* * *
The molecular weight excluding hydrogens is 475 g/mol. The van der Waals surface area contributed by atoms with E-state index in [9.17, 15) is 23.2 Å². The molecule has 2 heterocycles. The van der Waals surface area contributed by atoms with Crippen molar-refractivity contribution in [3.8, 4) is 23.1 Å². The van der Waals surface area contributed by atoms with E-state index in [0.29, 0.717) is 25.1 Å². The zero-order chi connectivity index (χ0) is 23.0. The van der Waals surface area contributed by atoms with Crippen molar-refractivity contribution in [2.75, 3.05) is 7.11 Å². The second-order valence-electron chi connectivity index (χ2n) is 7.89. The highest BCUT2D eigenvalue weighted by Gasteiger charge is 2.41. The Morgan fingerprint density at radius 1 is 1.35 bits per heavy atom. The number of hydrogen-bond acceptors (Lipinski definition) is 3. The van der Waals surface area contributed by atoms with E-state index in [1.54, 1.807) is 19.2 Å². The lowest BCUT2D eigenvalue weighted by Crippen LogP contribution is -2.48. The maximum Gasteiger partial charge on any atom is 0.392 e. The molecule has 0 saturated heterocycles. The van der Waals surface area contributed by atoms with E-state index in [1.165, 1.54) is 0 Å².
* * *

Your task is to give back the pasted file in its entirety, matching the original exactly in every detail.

The molecular weight excluding hydrogens is 475 g/mol. The van der Waals surface area contributed by atoms with E-state index in [9.17, 15) is 23.2 Å². The molecule has 2 heterocycles. The van der Waals surface area contributed by atoms with Crippen molar-refractivity contribution in [3.8, 4) is 23.1 Å². The van der Waals surface area contributed by atoms with E-state index in [0.29, 0.717) is 25.1 Å². The zero-order chi connectivity index (χ0) is 23.0. The van der Waals surface area contributed by atoms with Crippen molar-refractivity contribution in [2.75, 3.05) is 7.11 Å². The second-order valence-electron chi connectivity index (χ2n) is 7.89. The highest BCUT2D eigenvalue weighted by Gasteiger charge is 2.41. The Morgan fingerprint density at radius 1 is 1.35 bits per heavy atom. The number of hydrogen-bond acceptors (Lipinski definition) is 3. The van der Waals surface area contributed by atoms with E-state index in [1.54, 1.807) is 19.2 Å². The lowest BCUT2D eigenvalue weighted by Crippen LogP contribution is -2.48. The maximum Gasteiger partial charge on any atom is 0.392 e. The molecule has 0 saturated heterocycles. The van der Waals surface area contributed by atoms with E-state index in [1.165, 1.54) is 0 Å².